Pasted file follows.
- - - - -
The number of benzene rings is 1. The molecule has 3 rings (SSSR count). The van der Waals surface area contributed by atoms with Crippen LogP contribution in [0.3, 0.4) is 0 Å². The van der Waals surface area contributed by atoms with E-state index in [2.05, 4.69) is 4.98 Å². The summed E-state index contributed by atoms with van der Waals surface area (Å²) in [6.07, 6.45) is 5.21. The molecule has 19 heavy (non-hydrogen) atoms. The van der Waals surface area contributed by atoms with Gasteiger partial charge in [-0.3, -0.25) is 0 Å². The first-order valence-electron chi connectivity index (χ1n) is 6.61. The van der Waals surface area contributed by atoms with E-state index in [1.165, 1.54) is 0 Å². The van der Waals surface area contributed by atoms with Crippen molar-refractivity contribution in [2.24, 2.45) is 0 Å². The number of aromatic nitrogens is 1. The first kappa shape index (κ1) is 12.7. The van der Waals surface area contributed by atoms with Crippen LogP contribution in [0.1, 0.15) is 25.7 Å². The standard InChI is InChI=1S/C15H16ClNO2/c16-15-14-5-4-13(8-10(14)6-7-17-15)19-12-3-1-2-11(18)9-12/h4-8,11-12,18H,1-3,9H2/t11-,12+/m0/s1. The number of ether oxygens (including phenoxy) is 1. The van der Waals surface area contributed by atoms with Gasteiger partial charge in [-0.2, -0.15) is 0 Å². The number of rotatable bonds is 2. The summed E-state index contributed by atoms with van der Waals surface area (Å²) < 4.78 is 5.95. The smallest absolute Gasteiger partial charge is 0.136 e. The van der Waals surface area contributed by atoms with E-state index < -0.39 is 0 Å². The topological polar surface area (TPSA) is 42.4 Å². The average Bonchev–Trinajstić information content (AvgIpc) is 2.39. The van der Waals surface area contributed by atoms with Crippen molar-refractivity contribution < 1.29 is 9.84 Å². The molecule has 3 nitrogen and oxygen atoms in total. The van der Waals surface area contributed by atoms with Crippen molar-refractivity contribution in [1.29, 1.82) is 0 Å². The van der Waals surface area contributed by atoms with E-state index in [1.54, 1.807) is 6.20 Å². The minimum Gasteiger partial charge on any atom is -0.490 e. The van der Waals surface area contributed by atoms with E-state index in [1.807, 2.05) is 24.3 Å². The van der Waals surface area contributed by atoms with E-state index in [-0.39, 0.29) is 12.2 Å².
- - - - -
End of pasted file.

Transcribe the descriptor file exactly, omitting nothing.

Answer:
The number of benzene rings is 1. The molecule has 3 rings (SSSR count). The van der Waals surface area contributed by atoms with Crippen LogP contribution in [0.3, 0.4) is 0 Å². The van der Waals surface area contributed by atoms with E-state index in [2.05, 4.69) is 4.98 Å². The summed E-state index contributed by atoms with van der Waals surface area (Å²) in [6.07, 6.45) is 5.21. The molecule has 19 heavy (non-hydrogen) atoms. The van der Waals surface area contributed by atoms with Gasteiger partial charge in [-0.3, -0.25) is 0 Å². The first-order valence-electron chi connectivity index (χ1n) is 6.61. The van der Waals surface area contributed by atoms with E-state index in [1.165, 1.54) is 0 Å². The van der Waals surface area contributed by atoms with Crippen molar-refractivity contribution in [2.24, 2.45) is 0 Å². The number of aromatic nitrogens is 1. The first kappa shape index (κ1) is 12.7. The van der Waals surface area contributed by atoms with Crippen LogP contribution in [0.1, 0.15) is 25.7 Å². The standard InChI is InChI=1S/C15H16ClNO2/c16-15-14-5-4-13(8-10(14)6-7-17-15)19-12-3-1-2-11(18)9-12/h4-8,11-12,18H,1-3,9H2/t11-,12+/m0/s1. The number of ether oxygens (including phenoxy) is 1. The van der Waals surface area contributed by atoms with Gasteiger partial charge in [-0.2, -0.15) is 0 Å². The number of rotatable bonds is 2. The summed E-state index contributed by atoms with van der Waals surface area (Å²) < 4.78 is 5.95. The smallest absolute Gasteiger partial charge is 0.136 e. The van der Waals surface area contributed by atoms with E-state index < -0.39 is 0 Å². The topological polar surface area (TPSA) is 42.4 Å². The average Bonchev–Trinajstić information content (AvgIpc) is 2.39. The van der Waals surface area contributed by atoms with Crippen molar-refractivity contribution < 1.29 is 9.84 Å². The molecule has 3 nitrogen and oxygen atoms in total. The van der Waals surface area contributed by atoms with Crippen molar-refractivity contribution in [1.29, 1.82) is 0 Å². The van der Waals surface area contributed by atoms with E-state index in [1.54, 1.807) is 6.20 Å². The minimum Gasteiger partial charge on any atom is -0.490 e. The van der Waals surface area contributed by atoms with E-state index in [1.807, 2.05) is 24.3 Å². The van der Waals surface area contributed by atoms with E-state index in [-0.39, 0.29) is 12.2 Å².